Perturbation-Induced Stepping Post-stroke: A Pilot Study Demonstrating Altered Strategies of Both Legs

  • Martinez Katherine
  • Rogers Mark
  • Blackinton Mary
  • Cheng M. Samuel
  • Mille Marie-Laure

  • Sensorimotor dysfunction

ART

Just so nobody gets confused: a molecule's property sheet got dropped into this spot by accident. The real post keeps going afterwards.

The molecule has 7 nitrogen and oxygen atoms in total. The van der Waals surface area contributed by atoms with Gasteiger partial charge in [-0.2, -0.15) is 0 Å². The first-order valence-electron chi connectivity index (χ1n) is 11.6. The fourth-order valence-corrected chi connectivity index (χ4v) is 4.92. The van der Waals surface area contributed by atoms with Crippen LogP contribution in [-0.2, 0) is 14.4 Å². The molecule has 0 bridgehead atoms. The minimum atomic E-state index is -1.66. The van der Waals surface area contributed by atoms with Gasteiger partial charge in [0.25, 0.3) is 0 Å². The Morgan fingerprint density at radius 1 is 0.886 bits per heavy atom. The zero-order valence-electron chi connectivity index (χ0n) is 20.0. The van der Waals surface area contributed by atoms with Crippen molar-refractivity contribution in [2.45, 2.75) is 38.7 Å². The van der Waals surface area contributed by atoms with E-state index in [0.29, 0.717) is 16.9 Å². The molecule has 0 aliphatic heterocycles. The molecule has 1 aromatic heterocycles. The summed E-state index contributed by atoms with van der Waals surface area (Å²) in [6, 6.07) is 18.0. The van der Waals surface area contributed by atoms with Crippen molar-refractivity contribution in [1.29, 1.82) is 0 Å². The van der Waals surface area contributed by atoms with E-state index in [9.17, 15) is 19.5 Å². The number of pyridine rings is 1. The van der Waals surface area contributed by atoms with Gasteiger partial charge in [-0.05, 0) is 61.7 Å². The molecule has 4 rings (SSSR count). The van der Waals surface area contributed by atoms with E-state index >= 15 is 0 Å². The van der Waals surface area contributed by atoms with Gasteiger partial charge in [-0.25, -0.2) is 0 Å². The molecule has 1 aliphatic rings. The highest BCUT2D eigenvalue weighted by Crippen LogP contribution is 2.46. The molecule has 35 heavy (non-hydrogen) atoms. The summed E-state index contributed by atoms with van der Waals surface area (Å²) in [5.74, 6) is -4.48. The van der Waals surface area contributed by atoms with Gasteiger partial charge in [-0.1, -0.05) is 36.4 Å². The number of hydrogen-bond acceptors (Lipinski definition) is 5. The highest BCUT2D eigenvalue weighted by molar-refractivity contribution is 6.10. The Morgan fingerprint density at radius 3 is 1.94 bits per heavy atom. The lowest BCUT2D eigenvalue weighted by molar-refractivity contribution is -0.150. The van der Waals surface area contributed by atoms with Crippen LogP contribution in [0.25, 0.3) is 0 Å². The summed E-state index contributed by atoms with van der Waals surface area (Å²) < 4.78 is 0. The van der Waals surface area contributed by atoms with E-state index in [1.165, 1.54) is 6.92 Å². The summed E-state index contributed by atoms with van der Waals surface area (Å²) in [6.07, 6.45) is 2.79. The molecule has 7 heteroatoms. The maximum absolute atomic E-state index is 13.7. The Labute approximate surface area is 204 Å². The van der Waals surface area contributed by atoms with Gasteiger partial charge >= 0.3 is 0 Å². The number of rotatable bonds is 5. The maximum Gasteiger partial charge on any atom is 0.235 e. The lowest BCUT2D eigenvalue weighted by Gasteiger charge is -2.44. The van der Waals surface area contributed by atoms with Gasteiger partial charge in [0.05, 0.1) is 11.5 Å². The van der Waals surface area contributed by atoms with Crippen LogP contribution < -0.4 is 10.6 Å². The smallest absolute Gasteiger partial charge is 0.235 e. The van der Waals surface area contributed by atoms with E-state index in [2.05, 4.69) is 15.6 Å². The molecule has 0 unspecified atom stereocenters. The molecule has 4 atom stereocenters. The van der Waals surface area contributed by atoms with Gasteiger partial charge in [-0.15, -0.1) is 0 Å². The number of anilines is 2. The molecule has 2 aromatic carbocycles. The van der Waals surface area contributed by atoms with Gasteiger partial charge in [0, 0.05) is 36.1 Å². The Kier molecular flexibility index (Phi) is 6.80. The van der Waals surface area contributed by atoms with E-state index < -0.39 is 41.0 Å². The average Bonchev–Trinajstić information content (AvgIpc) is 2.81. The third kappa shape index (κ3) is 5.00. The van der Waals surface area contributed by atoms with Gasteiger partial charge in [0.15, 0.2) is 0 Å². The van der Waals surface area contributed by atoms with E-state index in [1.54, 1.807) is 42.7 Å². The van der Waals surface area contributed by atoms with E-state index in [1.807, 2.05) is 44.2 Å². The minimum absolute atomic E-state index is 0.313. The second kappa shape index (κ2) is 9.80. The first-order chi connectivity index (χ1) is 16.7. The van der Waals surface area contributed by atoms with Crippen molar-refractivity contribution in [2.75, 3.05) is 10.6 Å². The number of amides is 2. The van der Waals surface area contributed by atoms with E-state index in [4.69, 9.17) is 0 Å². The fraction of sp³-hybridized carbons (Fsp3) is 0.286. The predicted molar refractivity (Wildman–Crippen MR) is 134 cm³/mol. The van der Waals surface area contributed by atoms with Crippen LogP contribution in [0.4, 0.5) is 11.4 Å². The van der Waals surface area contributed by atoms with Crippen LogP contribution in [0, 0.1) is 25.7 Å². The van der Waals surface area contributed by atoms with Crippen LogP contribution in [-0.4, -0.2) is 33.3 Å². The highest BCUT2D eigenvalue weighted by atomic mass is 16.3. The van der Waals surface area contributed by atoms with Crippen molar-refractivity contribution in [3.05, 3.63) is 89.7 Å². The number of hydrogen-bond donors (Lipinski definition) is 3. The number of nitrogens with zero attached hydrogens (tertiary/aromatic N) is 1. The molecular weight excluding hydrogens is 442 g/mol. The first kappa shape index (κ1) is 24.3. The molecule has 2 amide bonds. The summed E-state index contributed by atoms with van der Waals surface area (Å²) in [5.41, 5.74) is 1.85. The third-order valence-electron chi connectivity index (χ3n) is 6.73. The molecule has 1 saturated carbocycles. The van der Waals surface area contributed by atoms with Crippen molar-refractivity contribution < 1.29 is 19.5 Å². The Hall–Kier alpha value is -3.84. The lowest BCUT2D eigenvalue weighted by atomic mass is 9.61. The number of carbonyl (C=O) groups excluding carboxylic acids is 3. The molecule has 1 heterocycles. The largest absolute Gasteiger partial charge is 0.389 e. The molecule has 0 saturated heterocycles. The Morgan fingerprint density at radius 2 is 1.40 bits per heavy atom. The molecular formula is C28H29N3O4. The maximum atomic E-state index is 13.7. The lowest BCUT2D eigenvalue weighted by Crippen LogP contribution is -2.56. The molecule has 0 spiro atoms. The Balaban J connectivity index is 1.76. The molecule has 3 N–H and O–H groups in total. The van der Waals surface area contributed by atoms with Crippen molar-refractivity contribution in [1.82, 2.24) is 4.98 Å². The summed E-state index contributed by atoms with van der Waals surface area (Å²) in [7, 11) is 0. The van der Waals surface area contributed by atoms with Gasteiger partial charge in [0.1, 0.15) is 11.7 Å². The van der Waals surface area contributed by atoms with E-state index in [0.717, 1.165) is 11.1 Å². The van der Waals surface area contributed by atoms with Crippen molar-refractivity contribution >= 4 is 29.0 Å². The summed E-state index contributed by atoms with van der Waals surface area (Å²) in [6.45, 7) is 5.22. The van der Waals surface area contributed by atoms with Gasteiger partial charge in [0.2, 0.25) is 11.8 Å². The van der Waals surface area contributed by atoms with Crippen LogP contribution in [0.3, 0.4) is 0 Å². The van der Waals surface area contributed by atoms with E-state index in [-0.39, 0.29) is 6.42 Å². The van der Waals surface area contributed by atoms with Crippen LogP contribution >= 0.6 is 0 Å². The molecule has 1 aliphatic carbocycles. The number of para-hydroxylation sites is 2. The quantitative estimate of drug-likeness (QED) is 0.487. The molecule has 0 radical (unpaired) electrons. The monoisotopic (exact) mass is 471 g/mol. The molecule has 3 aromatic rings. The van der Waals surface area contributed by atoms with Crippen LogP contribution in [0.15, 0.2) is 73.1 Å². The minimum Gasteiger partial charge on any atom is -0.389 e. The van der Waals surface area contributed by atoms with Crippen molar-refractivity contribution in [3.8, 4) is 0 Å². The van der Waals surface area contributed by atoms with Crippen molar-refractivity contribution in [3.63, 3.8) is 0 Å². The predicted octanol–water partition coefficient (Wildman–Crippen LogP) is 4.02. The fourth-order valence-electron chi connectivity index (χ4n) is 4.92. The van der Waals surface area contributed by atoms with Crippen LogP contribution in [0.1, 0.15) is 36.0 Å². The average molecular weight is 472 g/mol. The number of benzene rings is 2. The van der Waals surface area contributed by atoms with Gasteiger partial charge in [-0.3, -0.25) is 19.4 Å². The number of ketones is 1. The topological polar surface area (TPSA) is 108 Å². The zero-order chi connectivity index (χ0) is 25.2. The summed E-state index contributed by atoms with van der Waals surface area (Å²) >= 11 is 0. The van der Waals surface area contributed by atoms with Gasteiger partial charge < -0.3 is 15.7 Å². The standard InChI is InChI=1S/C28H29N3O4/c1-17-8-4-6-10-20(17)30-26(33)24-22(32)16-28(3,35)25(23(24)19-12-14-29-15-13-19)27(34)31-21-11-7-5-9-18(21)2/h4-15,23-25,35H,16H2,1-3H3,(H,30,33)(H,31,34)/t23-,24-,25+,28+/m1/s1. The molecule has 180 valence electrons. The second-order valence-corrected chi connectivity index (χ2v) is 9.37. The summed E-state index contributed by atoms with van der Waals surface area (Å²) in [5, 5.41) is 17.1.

Introduction: Asymmetrical sensorimotor function after stroke creates unique challenges for bipedal tasks such as walking or perturbation-induced reactive stepping. Preference for initiating steps with the less-involved (preferred) leg after a perturbation has been reported with limited information on the stepping response of the more-involved (non-preferred) leg. Understanding the capacity of both legs to respond to a perturbation would enhance the design of future treatment approaches. This pilot study investigated the difference in perturbation-induced stepping between legs in stroke participant and non-impaired controls. We hypothesized that stepping performance will be different between groups as well as between legs for post-stroke participants.